The second “portal of thin air” that I’m thinking of is the one we hear Freddie tell James about. We don’t get to see it, we only know that it is situated in East End, London. (In a previous article on the connections between the portals and Sycamore trees I theorized that I might have found the possible “real life” place of this particular portal: on a certain Sycamore Street.) There’s something I find specially interesting in what Freddie is telling James:
“On this particular night I see, in the alleyway, a high stack of boxes. And I jumped. … I jumped up onto this high stack of boxes. And all of a sudden I was sucked up into a vortex of this massive tunnel in the air. Next thing you know I’m floating – in thin air, way up somewhere, like a void.”
When Freddie is on top of the stack of boxes, he unknowingly reaches the exact spot where the London portal is located. Freddie hints to James that he’s been on this street many times before, yet this time he was spirited away, perhaps summoned by the Fireman (it seems to be the case that he was). The portal exists not on the ground but some distance from the ground, up in thin air.
My third and last example is the glass box in New York. And I mean literally the glass box – not the building in general. Not even the inside part of the box, really, but the outside only. When Cooper is falling through non-exist-ence he lands on the glass roof of the box outside of the building. What if the portal in New York is in thin air above the box, and that’s why the box expands to the outside of the building? I think this makes a lot of sense. If you want to catch whatever entity that passes through this portal, and the portal is high above the ground, it seems logical to construct a glass “cage” in this way.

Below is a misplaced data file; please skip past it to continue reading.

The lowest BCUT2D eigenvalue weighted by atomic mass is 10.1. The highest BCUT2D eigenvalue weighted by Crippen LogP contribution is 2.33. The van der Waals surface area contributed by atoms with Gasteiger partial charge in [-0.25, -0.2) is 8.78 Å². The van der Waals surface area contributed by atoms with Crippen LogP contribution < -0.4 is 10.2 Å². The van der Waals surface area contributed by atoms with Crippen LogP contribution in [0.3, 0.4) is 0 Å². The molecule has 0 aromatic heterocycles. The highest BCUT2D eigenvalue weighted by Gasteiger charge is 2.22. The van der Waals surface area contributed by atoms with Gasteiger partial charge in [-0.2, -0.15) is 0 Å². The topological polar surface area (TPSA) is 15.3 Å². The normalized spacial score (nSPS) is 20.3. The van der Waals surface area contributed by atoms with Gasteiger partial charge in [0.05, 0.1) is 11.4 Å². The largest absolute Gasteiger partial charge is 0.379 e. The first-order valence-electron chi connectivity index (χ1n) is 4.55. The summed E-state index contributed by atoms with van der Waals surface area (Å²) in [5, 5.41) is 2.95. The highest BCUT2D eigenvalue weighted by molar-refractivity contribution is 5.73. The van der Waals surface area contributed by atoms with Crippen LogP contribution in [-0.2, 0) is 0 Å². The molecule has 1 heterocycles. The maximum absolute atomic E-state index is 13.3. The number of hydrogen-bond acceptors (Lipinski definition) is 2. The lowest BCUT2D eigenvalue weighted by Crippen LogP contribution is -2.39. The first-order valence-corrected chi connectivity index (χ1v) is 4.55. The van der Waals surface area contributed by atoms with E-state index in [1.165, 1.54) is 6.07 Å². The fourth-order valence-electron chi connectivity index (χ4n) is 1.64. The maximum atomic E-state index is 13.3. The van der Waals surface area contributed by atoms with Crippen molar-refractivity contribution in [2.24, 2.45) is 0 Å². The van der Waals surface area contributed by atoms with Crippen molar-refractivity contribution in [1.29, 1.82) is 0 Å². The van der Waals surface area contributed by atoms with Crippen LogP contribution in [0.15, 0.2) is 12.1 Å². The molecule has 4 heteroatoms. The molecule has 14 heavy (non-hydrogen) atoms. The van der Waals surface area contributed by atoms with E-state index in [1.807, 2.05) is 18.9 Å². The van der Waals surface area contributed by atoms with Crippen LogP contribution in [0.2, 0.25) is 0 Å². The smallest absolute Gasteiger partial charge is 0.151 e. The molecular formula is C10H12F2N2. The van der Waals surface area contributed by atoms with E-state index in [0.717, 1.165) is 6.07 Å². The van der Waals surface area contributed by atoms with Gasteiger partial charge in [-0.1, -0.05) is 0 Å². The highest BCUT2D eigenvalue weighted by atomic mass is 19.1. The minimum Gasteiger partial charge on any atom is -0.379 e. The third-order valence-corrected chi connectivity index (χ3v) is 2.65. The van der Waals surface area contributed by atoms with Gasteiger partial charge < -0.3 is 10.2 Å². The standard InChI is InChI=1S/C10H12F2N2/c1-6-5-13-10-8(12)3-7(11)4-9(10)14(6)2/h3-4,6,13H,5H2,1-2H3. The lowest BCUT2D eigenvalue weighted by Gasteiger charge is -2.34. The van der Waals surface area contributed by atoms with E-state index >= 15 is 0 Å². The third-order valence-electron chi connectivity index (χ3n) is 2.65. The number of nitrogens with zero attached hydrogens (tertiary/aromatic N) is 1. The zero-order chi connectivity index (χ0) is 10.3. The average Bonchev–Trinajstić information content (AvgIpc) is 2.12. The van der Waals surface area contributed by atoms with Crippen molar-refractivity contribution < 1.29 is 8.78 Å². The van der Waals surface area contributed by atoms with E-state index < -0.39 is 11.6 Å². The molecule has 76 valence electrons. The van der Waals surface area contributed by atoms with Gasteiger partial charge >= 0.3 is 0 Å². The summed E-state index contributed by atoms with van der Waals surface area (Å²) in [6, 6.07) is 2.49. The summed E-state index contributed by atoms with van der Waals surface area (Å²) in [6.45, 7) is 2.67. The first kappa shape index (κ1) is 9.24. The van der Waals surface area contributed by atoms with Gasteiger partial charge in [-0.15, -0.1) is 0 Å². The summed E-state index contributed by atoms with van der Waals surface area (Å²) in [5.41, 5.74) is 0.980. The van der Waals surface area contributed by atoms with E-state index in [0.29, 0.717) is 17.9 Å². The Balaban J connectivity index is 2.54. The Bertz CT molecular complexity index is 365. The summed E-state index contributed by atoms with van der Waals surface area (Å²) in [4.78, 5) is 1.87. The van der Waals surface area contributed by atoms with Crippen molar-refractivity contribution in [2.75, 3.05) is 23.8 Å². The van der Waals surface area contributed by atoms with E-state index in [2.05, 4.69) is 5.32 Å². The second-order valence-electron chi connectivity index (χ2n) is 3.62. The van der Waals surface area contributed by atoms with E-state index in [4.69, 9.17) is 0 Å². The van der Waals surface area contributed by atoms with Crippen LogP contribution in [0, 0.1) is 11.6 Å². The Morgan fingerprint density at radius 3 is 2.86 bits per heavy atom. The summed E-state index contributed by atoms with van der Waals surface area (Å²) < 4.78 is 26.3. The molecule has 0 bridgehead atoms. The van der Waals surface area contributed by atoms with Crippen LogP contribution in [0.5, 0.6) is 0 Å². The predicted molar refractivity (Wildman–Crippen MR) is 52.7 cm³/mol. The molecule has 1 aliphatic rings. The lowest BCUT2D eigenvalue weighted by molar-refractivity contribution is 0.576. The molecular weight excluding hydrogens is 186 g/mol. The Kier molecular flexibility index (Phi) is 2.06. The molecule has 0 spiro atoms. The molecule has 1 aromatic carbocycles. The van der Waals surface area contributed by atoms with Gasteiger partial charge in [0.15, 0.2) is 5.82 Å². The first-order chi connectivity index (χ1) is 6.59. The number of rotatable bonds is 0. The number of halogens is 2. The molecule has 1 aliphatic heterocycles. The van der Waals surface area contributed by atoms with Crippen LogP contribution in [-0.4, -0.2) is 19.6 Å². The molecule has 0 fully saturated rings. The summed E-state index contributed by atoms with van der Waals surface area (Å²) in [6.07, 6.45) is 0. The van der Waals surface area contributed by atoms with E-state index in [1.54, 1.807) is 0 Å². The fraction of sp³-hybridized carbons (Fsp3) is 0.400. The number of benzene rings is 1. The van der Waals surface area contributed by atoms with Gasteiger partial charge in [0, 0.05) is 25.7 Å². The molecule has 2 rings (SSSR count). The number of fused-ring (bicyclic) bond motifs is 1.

So we know there are portals, and I’ve tried to show you how I believe they are connected to the mountains. Let’s say there are even portals in thin air as well. But what about White Tail Mountain? The swirling spiral symbol can be seen on both mountains of the Owl Cave map? Let’s move on from mountains and air to water and caves. Maybe the answer lies underground…
(Bob down in the basement, “the killer’s lair”. Twin Peaks’ Pilot episode (international ending scene.)
5. CAVES AND THE UNDERWORLD
Caves in mythologies – Caves are meeting places between the human and spiritual world but also places where one has to face oneself and overcome the challenge that passing through a cave represents. The underground is found in the cave, but the cave cannot be found by anyone. Only the initiated can find its entrance. This is where I connect back to the portal at the old convenience store and gas station, where the key to finding the way inside seems to be reachable only to those who have the ability to first summon forth the building and the stairs before finding the entrance.
Because caves were accessible only to the initiated they have often been places of religious rites and other activities of the like. To find the way through a cave symbolizes defeating danger and changing into a higher state. The cave is regarded as the mirror of the mountain – both are cosmic centres and spiritual connectors, but the cave is a place of the descent of the soul that sometimes leads to rebirth – therefore, it also provides new life. As spiritual places, caves, like mountains, are entrances to other spiritual and/or divine dimensions. Tao: The mountain is yin, the cave is yang. Celtic mythology points to caves as the entrances to the “otherworlds”. Native American tribes believed in many caves as layers upon layers of each other, and this system of underground caves symbolized the World. In Hinduism, the cave represents the heart – the place of Ātman, the life force also known as “the cave of the heart”.